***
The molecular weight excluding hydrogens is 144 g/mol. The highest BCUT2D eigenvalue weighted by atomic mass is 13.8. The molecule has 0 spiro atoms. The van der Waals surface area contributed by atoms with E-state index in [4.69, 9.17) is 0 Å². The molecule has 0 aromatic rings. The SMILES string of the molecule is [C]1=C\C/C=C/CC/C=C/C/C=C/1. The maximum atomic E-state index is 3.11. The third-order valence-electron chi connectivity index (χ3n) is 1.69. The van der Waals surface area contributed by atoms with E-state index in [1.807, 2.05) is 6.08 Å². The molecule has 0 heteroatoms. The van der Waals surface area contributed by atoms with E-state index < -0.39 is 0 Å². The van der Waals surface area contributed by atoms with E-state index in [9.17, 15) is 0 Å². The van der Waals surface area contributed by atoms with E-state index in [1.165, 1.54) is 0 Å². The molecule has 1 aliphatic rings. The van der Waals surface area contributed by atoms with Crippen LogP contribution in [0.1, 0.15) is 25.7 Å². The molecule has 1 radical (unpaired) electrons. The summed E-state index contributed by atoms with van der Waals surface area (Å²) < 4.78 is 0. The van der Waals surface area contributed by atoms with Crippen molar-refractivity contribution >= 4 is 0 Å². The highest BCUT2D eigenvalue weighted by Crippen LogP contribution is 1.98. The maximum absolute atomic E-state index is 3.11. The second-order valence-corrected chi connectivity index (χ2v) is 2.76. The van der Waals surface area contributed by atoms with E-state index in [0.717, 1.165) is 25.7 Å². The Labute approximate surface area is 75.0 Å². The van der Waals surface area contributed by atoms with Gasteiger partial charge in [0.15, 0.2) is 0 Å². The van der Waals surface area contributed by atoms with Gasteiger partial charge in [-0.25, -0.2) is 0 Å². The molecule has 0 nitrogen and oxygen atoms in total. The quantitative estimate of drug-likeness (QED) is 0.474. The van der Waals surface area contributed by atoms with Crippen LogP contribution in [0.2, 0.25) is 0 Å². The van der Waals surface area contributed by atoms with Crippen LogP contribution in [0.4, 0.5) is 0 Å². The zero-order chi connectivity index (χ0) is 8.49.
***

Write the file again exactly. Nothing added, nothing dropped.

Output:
The molecular weight excluding hydrogens is 144 g/mol. The highest BCUT2D eigenvalue weighted by atomic mass is 13.8. The molecule has 0 spiro atoms. The van der Waals surface area contributed by atoms with E-state index in [4.69, 9.17) is 0 Å². The molecule has 0 aromatic rings. The SMILES string of the molecule is [C]1=C\C/C=C/CC/C=C/C/C=C/1. The maximum atomic E-state index is 3.11. The third-order valence-electron chi connectivity index (χ3n) is 1.69. The van der Waals surface area contributed by atoms with E-state index in [1.807, 2.05) is 6.08 Å². The molecule has 0 heteroatoms. The van der Waals surface area contributed by atoms with E-state index < -0.39 is 0 Å². The van der Waals surface area contributed by atoms with E-state index in [9.17, 15) is 0 Å². The van der Waals surface area contributed by atoms with E-state index in [1.165, 1.54) is 0 Å². The molecule has 1 aliphatic rings. The van der Waals surface area contributed by atoms with Crippen LogP contribution in [0.1, 0.15) is 25.7 Å². The molecule has 1 radical (unpaired) electrons. The summed E-state index contributed by atoms with van der Waals surface area (Å²) < 4.78 is 0. The van der Waals surface area contributed by atoms with Crippen molar-refractivity contribution >= 4 is 0 Å². The highest BCUT2D eigenvalue weighted by Crippen LogP contribution is 1.98. The maximum absolute atomic E-state index is 3.11. The second-order valence-corrected chi connectivity index (χ2v) is 2.76. The van der Waals surface area contributed by atoms with E-state index in [0.717, 1.165) is 25.7 Å². The Labute approximate surface area is 75.0 Å². The van der Waals surface area contributed by atoms with Gasteiger partial charge in [0.15, 0.2) is 0 Å². The van der Waals surface area contributed by atoms with Gasteiger partial charge in [-0.25, -0.2) is 0 Å². The molecule has 0 nitrogen and oxygen atoms in total. The quantitative estimate of drug-likeness (QED) is 0.474. The van der Waals surface area contributed by atoms with Crippen LogP contribution in [0.2, 0.25) is 0 Å². The van der Waals surface area contributed by atoms with Crippen LogP contribution in [0.4, 0.5) is 0 Å². The zero-order chi connectivity index (χ0) is 8.49.